Geneva – IOM, the UN Migration Agency, and the Parliamentary Assembly of the Council of Europe (PACE), hosted the first Annual Diaspora Forum initiated by the Parliamentary Network on Diaspora Policies at the UN Office in Geneva, Switzerland on 18 May. The forum was dedicated to Diasporas as Partners for Development in the Globalized World.
The Forum focused on the economic and development contributions of transnational communities in countries of origin and destination, and addressed the importance of a global approach to migration governance. It shed light on ongoing discussions on diaspora within the Global Compact for Migration, which is expected to be adopted on 10 and 11 December 2018 in Morocco.
This year’s Annual Diaspora Forum brought together parliamentarians, businesses, diaspora associations, governments and international organizations to discuss the complex intersection between diaspora, migration, and development and its implications for countries of origin and destination.
The Forum began with opening addresses from William Lacy Swing, IOM Director General and Tomáš Boček, Special Representative on Migration and Refugees of the Secretary General of the Council of Europe.
“Knowing and understanding transnational communities is crucial to engaging them effectively, and developing the appropriate outreach strategies towards diaspora communities. That is why IOM regularly maps and surveys diaspora communities,” said DG Swing. “IOM has conducted some 150 surveys to assess the socioeconomic profile of diasporas and their willingness to contribute to the development of their countries of origin,” he added.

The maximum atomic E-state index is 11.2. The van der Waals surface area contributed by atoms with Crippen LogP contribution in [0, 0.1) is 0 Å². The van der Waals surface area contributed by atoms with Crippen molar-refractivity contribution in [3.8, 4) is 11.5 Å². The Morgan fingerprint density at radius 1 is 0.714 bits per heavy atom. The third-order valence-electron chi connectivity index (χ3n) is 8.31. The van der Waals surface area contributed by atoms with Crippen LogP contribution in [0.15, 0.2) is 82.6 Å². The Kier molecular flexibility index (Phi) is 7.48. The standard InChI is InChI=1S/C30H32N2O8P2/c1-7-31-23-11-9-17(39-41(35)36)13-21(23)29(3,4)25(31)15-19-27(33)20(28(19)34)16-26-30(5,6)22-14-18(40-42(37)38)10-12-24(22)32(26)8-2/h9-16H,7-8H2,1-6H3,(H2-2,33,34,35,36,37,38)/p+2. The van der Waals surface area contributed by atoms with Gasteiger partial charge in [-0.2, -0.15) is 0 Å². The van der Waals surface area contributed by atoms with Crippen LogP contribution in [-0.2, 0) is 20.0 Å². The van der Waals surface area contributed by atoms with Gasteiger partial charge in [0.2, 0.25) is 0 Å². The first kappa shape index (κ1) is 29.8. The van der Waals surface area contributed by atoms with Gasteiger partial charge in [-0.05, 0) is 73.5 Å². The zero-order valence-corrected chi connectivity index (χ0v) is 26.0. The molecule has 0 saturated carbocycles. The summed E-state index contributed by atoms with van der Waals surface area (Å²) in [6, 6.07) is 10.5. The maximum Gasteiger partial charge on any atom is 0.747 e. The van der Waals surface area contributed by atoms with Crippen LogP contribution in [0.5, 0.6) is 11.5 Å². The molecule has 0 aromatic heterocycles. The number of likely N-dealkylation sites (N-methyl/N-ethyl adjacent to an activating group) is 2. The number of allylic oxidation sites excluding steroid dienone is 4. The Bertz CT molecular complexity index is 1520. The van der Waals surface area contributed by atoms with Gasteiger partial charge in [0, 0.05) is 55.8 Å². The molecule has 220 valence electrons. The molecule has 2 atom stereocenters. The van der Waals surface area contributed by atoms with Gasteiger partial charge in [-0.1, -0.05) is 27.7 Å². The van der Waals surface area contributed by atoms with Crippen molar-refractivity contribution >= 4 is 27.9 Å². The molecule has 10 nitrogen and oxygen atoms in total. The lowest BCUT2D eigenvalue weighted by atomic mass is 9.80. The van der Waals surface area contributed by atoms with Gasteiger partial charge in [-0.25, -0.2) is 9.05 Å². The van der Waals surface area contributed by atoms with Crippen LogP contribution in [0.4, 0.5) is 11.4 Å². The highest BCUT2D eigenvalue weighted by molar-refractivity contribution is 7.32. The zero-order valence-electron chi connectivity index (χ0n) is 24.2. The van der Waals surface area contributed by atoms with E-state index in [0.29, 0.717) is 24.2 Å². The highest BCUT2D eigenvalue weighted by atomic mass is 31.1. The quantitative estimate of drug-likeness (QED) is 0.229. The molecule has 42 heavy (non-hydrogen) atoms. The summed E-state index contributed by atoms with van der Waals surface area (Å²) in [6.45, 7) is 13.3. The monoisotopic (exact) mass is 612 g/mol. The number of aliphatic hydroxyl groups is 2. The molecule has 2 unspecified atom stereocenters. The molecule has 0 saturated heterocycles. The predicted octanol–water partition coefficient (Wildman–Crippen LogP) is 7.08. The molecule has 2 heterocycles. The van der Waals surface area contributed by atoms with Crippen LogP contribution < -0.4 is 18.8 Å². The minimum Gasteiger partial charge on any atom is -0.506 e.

“The creation of the Parliamentary Network on Diaspora Policies represents a quantum leap in the way the Assembly approaches the question of how best to involve diasporas when seeking to improve the contribution of migrants to both countries of residence and of origin,” said Boček.
IOM implements a wide-range of diaspora engagement programmes, many of which are funded through the IOM Development Fund (IDF) at the request of Member States with large diaspora communities abroad. One example is the iDiaspora, a global engagement and knowledge exchange hub for diaspora communities and those looking to engage with them. It provides comprehensive, regularly updated data and analysis relevant to diaspora communities, policy makers, NGO actors, and showcases successful diaspora actions and partnerships.